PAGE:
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June 5, 2017 | The Big Blow

A best-selling Canadian author of 14 books on economic trends, real estate, the financial crisis, personal finance strategies, taxation and politics. Nationally-known speaker and lecturer on macroeconomics, the housing market and investment techniques. He is a licensed Investment Advisor with a fee-based, no-commission Toronto-based practice serving clients across Canada.


Five weeks after the Ontario anti-bubble crusade commenced, here is the state of the once-frothy, frenzied, house-lusty GTA real estate market.

WARNING: What follows is based upon Toronto Real Estate statistics. Be advised it may contain misleading Frankenumbers, unhealthy assumptions, coarse calculations and adult situations. Reader discretion is advised.

Average price drop during May: – 6.2%
Total sales drop in GTA during May: – 12%
Drop in sales year/year: – 20.3%
Average price: $863,910
Average detached house one-month price drop: –$64,221
Decline year/year in detached sales: –26%
Average price reduction (all properties) over one month: –$56,881
One-month increase in new listings: 19.4%
Increase in active listings year/year: 43%

What do all these numbers mean? Well, the oxygen just left the room. Whether it’s a temporary gasp, or fatal, remains to be seen. But there’s no slapping lipstick on this gasbag. It’s got a serious leak.

Ron’s been a realtor since people knew who the BeeGees were. “I have never in all this time,” he told me, “seen a 6% price drop in a single month. Even back in the collapse after 1989 I cannot recall this kind of a number.”

So how serious is this, Ron?

“If you went into a house deal last month with a 5% down payment, then you are now under water. That serious.”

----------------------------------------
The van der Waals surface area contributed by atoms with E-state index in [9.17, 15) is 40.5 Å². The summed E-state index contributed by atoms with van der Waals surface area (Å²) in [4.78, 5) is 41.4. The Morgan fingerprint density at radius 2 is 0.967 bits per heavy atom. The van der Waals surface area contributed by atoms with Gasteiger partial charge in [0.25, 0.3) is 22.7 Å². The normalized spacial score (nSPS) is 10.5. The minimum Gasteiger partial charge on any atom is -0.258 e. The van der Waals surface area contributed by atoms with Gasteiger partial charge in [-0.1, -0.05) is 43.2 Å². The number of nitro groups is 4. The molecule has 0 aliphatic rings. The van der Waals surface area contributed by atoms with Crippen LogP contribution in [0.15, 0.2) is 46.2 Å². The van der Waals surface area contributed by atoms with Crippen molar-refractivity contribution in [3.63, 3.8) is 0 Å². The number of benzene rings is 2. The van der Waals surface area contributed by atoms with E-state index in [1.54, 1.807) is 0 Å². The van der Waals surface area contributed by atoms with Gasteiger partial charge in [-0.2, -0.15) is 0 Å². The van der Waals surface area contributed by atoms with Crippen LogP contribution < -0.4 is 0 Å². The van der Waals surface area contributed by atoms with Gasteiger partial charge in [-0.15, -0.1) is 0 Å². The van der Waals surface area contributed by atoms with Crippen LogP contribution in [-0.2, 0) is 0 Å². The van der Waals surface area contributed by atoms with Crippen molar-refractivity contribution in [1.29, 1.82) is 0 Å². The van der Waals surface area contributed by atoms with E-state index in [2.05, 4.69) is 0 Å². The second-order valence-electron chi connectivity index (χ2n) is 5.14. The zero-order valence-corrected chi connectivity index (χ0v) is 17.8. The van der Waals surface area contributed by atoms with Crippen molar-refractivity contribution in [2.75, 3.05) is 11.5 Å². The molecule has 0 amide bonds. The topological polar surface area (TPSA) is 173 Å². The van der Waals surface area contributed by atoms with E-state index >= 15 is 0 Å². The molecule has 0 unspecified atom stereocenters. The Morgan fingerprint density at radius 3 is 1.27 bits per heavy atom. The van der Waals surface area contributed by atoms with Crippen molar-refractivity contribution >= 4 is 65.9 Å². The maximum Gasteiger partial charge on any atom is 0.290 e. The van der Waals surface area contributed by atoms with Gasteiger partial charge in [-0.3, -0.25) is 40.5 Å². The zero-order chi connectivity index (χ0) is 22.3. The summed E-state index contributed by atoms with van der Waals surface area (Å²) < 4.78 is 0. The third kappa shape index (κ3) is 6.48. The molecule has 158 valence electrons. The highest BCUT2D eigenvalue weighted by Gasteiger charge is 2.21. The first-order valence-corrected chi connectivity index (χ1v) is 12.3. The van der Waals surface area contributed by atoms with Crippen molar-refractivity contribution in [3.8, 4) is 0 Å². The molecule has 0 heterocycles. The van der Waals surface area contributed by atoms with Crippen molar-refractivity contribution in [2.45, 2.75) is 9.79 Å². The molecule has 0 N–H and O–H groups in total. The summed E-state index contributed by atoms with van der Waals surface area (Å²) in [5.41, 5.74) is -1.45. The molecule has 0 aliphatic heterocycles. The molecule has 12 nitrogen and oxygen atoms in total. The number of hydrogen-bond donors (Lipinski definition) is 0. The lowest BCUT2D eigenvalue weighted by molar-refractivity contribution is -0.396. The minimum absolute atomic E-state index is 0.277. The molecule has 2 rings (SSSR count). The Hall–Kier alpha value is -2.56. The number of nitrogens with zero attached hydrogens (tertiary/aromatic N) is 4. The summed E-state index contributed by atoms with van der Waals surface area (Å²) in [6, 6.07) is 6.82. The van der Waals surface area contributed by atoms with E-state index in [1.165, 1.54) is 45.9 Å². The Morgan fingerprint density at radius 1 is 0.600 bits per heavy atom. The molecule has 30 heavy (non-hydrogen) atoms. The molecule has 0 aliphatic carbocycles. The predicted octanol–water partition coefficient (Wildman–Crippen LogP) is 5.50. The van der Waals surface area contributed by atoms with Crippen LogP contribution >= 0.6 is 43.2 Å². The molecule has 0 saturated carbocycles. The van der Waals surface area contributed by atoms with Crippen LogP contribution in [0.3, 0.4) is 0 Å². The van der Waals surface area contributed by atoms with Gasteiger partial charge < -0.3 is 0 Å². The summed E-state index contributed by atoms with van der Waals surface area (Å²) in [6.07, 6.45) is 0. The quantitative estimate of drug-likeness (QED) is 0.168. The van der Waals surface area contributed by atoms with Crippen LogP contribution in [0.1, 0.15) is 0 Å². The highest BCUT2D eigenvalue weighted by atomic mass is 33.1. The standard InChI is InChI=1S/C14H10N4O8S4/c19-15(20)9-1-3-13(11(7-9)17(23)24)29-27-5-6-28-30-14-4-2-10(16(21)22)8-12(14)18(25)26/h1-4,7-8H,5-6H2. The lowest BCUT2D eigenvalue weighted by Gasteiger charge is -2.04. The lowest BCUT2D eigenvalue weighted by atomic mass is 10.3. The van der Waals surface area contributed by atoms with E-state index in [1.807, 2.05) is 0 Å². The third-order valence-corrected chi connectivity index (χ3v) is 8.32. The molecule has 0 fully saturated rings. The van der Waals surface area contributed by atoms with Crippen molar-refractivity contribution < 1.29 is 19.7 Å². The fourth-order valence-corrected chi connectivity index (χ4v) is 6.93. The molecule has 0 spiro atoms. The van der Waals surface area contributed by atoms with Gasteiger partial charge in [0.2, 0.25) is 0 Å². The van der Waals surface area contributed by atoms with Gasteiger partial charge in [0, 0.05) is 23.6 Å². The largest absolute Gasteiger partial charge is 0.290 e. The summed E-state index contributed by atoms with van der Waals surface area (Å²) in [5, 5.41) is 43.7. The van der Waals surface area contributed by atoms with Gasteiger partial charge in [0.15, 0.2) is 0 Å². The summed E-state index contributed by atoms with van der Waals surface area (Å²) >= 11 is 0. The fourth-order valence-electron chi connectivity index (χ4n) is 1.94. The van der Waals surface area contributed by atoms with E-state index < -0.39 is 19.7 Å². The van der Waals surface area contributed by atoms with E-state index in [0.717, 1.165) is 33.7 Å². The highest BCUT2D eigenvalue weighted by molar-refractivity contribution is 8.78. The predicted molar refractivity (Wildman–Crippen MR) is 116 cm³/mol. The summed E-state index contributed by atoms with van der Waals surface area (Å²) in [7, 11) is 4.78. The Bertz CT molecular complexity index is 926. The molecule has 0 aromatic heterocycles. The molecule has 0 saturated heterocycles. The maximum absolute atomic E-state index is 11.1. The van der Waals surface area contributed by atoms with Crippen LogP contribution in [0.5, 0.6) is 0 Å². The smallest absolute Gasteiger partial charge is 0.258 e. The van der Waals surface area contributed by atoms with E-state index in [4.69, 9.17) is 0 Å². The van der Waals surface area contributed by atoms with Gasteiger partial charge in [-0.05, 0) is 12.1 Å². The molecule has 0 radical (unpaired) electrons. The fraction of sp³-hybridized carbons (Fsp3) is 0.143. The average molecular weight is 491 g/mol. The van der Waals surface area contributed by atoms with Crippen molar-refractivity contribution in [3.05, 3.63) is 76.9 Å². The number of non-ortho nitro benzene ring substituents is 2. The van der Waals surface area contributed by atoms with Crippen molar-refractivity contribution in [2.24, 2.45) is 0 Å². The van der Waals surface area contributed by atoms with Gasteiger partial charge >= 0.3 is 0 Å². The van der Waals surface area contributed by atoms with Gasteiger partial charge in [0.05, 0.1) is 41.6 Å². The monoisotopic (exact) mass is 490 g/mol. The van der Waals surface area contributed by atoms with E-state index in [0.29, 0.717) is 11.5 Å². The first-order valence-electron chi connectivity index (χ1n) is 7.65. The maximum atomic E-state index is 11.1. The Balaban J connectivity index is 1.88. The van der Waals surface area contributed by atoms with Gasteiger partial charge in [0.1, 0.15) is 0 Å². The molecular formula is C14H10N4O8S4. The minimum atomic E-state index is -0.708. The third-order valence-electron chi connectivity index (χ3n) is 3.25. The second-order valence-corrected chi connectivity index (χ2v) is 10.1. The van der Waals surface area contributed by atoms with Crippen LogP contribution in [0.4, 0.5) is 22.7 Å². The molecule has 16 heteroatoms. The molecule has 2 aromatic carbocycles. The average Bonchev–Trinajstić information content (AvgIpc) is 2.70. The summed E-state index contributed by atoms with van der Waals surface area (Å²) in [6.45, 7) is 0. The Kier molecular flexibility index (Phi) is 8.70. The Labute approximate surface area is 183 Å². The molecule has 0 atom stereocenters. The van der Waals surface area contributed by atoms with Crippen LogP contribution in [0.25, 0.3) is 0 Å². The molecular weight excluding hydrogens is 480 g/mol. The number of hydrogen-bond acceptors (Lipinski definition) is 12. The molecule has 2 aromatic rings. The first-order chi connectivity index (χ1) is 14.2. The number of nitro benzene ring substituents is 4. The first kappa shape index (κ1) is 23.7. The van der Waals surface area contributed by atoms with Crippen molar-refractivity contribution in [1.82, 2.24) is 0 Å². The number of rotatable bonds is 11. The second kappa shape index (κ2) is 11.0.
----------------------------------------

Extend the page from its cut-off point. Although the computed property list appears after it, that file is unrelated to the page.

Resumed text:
By the way, don’t look for most of the statistics above in the official realtor news release. Even Ron – who has access to detailed TREB numbers – says he had to call the director of research to find out what the actual drop was in average prices over a single 31-day period. “It was buried in the bottom corner of page 27,” he says.

Meanwhile , this was what the organization chose to trumpet – and which the repeaters in the MSM parroted (Global News: ” Toronto home prices rise to $863,910, an increase of 14.9%…“):

“Selling prices continued to increase strongly in May compared to the same month in 2016.  The MLS® HPI Composite Benchmark price was up by 29 per cent year-over-year.  The average selling price for all home types combined for the TREB Market Area as a whole was up by 14.9 per cent to $863,910.  Year-over-year price increases were greater for condominium apartments compared to low-rise home types.  This likely reflects the fact that the low-rise market segments benefitted most from the increase in listings.”

Are prices still ahead compared to last May? You bet. The period between then and March of this year obviously constituted peak house – culminated by that 33% year/year romp in March which had experts everywhere warning of a market top and an imminent plop. Given the economic fundamentals – mediocre job growth, static incomes and record household debt (not to mention the fact half of all borrowers say they couldn’t withstand any rate hike) – it’s impossible for prices to keep advancing. Only speculation and house horniness have been keeping this Hindenburg aloft.

But now, down she comes. At least in May, an historic fissure opened. Despite all the misleading statements and hidden stats – dance and weave as they might – the Audi crowd cannot change history. We created a state in which crap houses cost $1.5 million, kids get eternally indebted, mortgage loans top $1.4 trillion, personal finances grow worse by the month and the tuliped masses flock to a single, leveraged asset at its most inflated moment in time.

This does not end well. But now you know that.

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June 5th, 2017

Posted In: The Greater Fool

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